Short odds on interest rate cut
As the Reserve Bank makes its monthly interest rates decision, the betting on what it will do could hardly be clearer.PT3M18S http://www.canberratimes.com.au/action/externalEmbeddedPlayer?id=d-2arcs 620 349 December 3, 2012
THE Reserve Bank is considered certain to cut interest rates after a last-minute deluge of data showed spending had stalled, profits had collapsed, the job market had shrunk and inflation had turned negative.
"Interest rate cuts come in groups," said the chief economist at Bank of America Merrill Lynch, Saul Eslake. "Like cockroaches, there's hardly ever just one.
"The Reserve Bank cut in October, it held off in November, and now it knows it needs to do more. If it doesn't move on Tuesday it will have to wait two months until its next scheduled meeting in February."
Slowing down ... national retail spending hit a wall in October which is likely to prompt another interest rate cut, economists say. Photo: Louise Kennerley
Retail spending stopped growing in October. The Bureau of Statistics says minimal growth in NSW and a drop of 0.5 per cent in Victoria were offset by continuing strong growth in Western Australia. The national growth rate of zero is significant because it came after a rate cut intended to spur spending. Spending on items other than food fell 0.7 per cent.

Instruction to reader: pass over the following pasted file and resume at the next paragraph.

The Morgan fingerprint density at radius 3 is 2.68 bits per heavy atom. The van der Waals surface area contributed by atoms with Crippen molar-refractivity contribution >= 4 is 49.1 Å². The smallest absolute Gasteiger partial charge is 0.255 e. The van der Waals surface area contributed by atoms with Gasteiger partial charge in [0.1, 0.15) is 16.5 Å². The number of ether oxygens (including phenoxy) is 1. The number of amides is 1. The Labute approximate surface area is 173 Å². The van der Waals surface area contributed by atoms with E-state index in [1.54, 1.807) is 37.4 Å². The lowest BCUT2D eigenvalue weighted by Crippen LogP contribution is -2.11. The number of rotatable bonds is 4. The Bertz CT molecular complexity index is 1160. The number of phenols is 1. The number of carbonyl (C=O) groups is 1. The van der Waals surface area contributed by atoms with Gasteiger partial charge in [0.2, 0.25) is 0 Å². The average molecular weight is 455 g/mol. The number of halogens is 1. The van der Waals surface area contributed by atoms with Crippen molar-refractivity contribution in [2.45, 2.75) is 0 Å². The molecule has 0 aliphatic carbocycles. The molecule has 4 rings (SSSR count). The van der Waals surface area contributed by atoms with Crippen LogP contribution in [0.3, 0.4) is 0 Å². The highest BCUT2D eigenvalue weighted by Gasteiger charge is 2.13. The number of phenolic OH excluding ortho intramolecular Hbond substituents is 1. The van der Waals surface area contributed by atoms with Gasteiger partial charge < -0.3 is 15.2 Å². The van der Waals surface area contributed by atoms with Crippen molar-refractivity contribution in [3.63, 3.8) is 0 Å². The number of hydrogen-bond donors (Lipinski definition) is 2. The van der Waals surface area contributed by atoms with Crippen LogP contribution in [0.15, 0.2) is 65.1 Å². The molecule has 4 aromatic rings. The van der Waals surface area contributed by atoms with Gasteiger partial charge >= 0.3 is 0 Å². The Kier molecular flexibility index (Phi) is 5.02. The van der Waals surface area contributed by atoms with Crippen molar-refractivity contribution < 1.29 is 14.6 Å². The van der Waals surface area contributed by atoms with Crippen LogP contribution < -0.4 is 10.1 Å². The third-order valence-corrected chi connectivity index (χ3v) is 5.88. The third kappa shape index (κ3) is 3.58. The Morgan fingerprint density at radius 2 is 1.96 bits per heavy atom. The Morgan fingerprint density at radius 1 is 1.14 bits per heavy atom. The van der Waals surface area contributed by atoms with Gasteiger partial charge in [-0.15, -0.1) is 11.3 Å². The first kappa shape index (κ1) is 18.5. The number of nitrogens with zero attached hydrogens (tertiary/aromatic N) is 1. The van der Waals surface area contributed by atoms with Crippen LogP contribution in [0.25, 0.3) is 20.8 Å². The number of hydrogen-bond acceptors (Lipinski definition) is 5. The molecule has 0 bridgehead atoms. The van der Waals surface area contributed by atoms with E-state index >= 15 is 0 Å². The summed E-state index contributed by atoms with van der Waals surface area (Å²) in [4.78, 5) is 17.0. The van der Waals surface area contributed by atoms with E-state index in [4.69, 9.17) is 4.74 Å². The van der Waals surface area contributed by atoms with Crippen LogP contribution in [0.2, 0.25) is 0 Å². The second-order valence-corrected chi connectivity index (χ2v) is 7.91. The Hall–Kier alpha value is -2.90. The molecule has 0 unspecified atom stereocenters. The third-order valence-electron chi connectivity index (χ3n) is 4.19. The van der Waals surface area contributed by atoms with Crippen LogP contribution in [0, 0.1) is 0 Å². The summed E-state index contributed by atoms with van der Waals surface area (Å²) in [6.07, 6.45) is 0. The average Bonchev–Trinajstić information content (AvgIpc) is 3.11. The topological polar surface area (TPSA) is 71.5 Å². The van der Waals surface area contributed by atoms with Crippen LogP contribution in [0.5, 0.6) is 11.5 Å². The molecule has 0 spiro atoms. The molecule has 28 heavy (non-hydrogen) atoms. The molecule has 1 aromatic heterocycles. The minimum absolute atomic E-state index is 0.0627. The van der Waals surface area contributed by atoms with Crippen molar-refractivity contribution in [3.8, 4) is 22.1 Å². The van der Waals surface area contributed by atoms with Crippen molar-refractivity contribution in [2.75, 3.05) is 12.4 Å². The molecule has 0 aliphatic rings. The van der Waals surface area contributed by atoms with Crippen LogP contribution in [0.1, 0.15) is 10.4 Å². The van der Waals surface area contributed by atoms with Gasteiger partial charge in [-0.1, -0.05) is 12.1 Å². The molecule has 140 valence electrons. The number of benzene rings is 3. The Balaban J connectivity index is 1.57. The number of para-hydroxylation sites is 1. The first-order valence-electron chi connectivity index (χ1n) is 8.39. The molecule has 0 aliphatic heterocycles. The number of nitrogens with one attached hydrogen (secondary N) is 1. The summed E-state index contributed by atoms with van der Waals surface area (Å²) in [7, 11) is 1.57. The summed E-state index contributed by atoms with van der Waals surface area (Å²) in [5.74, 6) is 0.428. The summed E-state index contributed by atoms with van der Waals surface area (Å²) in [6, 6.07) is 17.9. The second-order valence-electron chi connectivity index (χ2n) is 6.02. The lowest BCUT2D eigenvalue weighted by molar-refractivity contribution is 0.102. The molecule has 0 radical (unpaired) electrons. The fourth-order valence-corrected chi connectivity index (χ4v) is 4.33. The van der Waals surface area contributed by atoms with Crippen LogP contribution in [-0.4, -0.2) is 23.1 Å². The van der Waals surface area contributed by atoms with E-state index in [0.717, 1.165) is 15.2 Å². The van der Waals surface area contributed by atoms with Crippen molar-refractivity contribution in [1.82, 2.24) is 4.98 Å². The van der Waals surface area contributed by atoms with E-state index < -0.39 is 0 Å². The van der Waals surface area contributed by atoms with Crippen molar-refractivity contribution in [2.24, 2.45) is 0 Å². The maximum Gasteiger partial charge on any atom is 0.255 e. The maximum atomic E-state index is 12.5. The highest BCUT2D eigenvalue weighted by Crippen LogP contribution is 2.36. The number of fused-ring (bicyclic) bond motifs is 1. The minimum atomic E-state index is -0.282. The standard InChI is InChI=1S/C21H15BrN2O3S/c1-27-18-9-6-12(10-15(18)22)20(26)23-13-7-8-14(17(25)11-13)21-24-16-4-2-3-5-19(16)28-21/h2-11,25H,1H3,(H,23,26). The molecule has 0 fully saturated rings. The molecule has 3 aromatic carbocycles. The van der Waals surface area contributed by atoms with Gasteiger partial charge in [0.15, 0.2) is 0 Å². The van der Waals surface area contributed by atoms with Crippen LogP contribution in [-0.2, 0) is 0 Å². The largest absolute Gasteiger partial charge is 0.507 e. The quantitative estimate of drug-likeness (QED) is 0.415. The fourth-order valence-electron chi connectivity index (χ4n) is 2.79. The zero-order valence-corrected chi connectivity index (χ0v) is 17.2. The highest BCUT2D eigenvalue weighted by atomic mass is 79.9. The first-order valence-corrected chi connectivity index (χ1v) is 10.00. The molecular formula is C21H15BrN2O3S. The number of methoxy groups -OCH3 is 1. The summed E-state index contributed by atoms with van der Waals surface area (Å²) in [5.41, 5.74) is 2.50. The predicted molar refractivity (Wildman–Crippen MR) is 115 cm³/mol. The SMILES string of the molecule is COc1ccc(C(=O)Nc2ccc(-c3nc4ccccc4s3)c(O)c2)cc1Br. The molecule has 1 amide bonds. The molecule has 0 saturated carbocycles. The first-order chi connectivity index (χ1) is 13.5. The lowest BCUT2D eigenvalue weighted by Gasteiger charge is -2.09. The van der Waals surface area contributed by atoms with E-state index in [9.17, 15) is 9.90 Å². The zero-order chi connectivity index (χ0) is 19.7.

"It is clear the economy is, in effect, treading water," said the CommSec economist Savanth Sebastian. "Consumers are holding back on significant purchases.''
The monthly TD Securities inflation gauge shows prices fell 0.1 per cent in November, suggesting the December quarter consumer price index will rise a mere 0.2 per cent, allowing ample scope for the bank to cut again.
The ANZ job advertisements index fell a further 2.9 per cent in November, its eighth consecutive drop. Job advertisements are down 17 per cent since February.
Total wages and salaries paid by businesses fell in the September quarter for the first time since the global financial crisis.
Company profits fell 2.9 per cent, mining profits slumped 12.2 per cent - offset by a rebound in manufacturing profits of 10.8 per cent - and small business profits slipped 2 per cent.
Inventories grew for the fourth straight quarter, climbing a further 1.1 per cent as businesses found themselves unable to move as much stock as they had expected.
The budget cuts announced in October have added to pressure on the bank to boost economic growth.
The bookmaker sportingbet.com.au would pay only $1.22 on a $1 bet for a rate cut, compared to $3.25 for no change.
"It's around what we would pay on Black Caviar winning its next race," said a spokesman, Haydn Lane. "It's about as close as you get to a certainty."
The Australian dollar fell almost a third of a cent to 104.06 US cents on Monday in expectation of a rate cut.